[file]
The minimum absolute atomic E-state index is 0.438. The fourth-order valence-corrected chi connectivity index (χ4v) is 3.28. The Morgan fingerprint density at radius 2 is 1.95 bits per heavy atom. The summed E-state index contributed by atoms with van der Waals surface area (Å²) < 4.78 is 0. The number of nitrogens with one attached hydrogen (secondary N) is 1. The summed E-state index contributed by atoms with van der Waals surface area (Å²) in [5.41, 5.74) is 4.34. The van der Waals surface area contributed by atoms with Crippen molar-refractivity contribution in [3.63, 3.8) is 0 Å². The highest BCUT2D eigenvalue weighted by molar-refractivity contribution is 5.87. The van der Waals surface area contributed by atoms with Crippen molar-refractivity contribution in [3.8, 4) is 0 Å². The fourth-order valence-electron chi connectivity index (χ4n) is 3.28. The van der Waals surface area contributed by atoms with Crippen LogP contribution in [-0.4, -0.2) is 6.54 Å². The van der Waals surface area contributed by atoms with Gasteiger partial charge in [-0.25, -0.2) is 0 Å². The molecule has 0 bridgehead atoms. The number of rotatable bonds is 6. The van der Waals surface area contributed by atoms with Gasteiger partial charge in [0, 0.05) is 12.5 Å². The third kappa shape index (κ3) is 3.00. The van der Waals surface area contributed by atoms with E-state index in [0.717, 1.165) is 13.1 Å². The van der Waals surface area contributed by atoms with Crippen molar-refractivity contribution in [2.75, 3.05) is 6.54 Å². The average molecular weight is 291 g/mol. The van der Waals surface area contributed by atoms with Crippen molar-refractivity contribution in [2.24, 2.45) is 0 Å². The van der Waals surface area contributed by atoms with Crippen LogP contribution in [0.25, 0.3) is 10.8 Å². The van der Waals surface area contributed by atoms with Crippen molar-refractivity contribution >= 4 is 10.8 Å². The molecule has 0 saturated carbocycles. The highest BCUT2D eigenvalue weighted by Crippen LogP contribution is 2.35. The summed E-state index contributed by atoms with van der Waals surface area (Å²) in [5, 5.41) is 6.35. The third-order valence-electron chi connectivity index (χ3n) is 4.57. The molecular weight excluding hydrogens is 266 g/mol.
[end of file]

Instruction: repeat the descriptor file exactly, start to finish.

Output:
The minimum absolute atomic E-state index is 0.438. The fourth-order valence-corrected chi connectivity index (χ4v) is 3.28. The Morgan fingerprint density at radius 2 is 1.95 bits per heavy atom. The summed E-state index contributed by atoms with van der Waals surface area (Å²) < 4.78 is 0. The number of nitrogens with one attached hydrogen (secondary N) is 1. The summed E-state index contributed by atoms with van der Waals surface area (Å²) in [5.41, 5.74) is 4.34. The van der Waals surface area contributed by atoms with Crippen molar-refractivity contribution in [3.63, 3.8) is 0 Å². The highest BCUT2D eigenvalue weighted by molar-refractivity contribution is 5.87. The van der Waals surface area contributed by atoms with Crippen molar-refractivity contribution in [3.8, 4) is 0 Å². The fourth-order valence-electron chi connectivity index (χ4n) is 3.28. The van der Waals surface area contributed by atoms with Crippen LogP contribution in [-0.4, -0.2) is 6.54 Å². The van der Waals surface area contributed by atoms with Gasteiger partial charge in [-0.25, -0.2) is 0 Å². The molecule has 0 bridgehead atoms. The number of rotatable bonds is 6. The van der Waals surface area contributed by atoms with Gasteiger partial charge in [0, 0.05) is 12.5 Å². The third kappa shape index (κ3) is 3.00. The van der Waals surface area contributed by atoms with E-state index in [0.717, 1.165) is 13.1 Å². The van der Waals surface area contributed by atoms with Crippen molar-refractivity contribution in [2.75, 3.05) is 6.54 Å². The average molecular weight is 291 g/mol. The van der Waals surface area contributed by atoms with Crippen molar-refractivity contribution in [2.24, 2.45) is 0 Å². The van der Waals surface area contributed by atoms with Crippen LogP contribution in [0.25, 0.3) is 10.8 Å². The van der Waals surface area contributed by atoms with Crippen molar-refractivity contribution >= 4 is 10.8 Å². The molecule has 0 saturated carbocycles. The highest BCUT2D eigenvalue weighted by Crippen LogP contribution is 2.35. The summed E-state index contributed by atoms with van der Waals surface area (Å²) in [5, 5.41) is 6.35. The third-order valence-electron chi connectivity index (χ3n) is 4.57. The molecular weight excluding hydrogens is 266 g/mol.